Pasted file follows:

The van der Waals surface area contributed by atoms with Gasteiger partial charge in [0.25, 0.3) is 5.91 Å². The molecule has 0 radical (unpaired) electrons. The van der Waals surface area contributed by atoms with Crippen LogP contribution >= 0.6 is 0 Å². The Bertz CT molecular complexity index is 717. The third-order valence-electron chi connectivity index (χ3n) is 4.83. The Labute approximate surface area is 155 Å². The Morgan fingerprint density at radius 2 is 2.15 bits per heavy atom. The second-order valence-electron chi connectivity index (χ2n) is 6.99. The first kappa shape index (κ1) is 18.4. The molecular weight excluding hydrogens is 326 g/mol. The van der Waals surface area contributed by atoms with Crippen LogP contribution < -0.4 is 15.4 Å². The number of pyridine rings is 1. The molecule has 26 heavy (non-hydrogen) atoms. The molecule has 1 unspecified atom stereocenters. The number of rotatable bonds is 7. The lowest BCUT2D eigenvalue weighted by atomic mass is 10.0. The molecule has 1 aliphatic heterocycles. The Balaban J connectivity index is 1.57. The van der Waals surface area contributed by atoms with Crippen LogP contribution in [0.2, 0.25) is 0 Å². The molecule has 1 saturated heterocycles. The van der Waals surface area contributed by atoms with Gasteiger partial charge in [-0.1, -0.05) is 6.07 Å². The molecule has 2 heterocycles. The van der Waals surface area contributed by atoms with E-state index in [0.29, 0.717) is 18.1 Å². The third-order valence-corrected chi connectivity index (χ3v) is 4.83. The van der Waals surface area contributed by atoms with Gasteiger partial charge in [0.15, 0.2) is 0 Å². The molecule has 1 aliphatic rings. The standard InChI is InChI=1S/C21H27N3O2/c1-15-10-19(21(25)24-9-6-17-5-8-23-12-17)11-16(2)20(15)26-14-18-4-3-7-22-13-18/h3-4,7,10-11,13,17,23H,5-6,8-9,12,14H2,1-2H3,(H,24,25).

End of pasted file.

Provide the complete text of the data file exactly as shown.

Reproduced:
The van der Waals surface area contributed by atoms with Gasteiger partial charge in [0.25, 0.3) is 5.91 Å². The molecule has 0 radical (unpaired) electrons. The van der Waals surface area contributed by atoms with Crippen LogP contribution >= 0.6 is 0 Å². The Bertz CT molecular complexity index is 717. The third-order valence-electron chi connectivity index (χ3n) is 4.83. The Labute approximate surface area is 155 Å². The Morgan fingerprint density at radius 2 is 2.15 bits per heavy atom. The second-order valence-electron chi connectivity index (χ2n) is 6.99. The first kappa shape index (κ1) is 18.4. The molecular weight excluding hydrogens is 326 g/mol. The van der Waals surface area contributed by atoms with Crippen LogP contribution < -0.4 is 15.4 Å². The number of pyridine rings is 1. The molecule has 26 heavy (non-hydrogen) atoms. The molecule has 1 unspecified atom stereocenters. The number of rotatable bonds is 7. The lowest BCUT2D eigenvalue weighted by atomic mass is 10.0. The molecule has 1 aliphatic heterocycles. The Balaban J connectivity index is 1.57. The van der Waals surface area contributed by atoms with Crippen LogP contribution in [0.2, 0.25) is 0 Å². The molecule has 1 saturated heterocycles. The van der Waals surface area contributed by atoms with Gasteiger partial charge in [-0.1, -0.05) is 6.07 Å². The molecule has 2 heterocycles. The van der Waals surface area contributed by atoms with E-state index in [0.29, 0.717) is 18.1 Å². The third-order valence-corrected chi connectivity index (χ3v) is 4.83. The van der Waals surface area contributed by atoms with Gasteiger partial charge in [0.15, 0.2) is 0 Å². The molecule has 1 aliphatic rings. The standard InChI is InChI=1S/C21H27N3O2/c1-15-10-19(21(25)24-9-6-17-5-8-23-12-17)11-16(2)20(15)26-14-18-4-3-7-22-13-18/h3-4,7,10-11,13,17,23H,5-6,8-9,12,14H2,1-2H3,(H,24,25).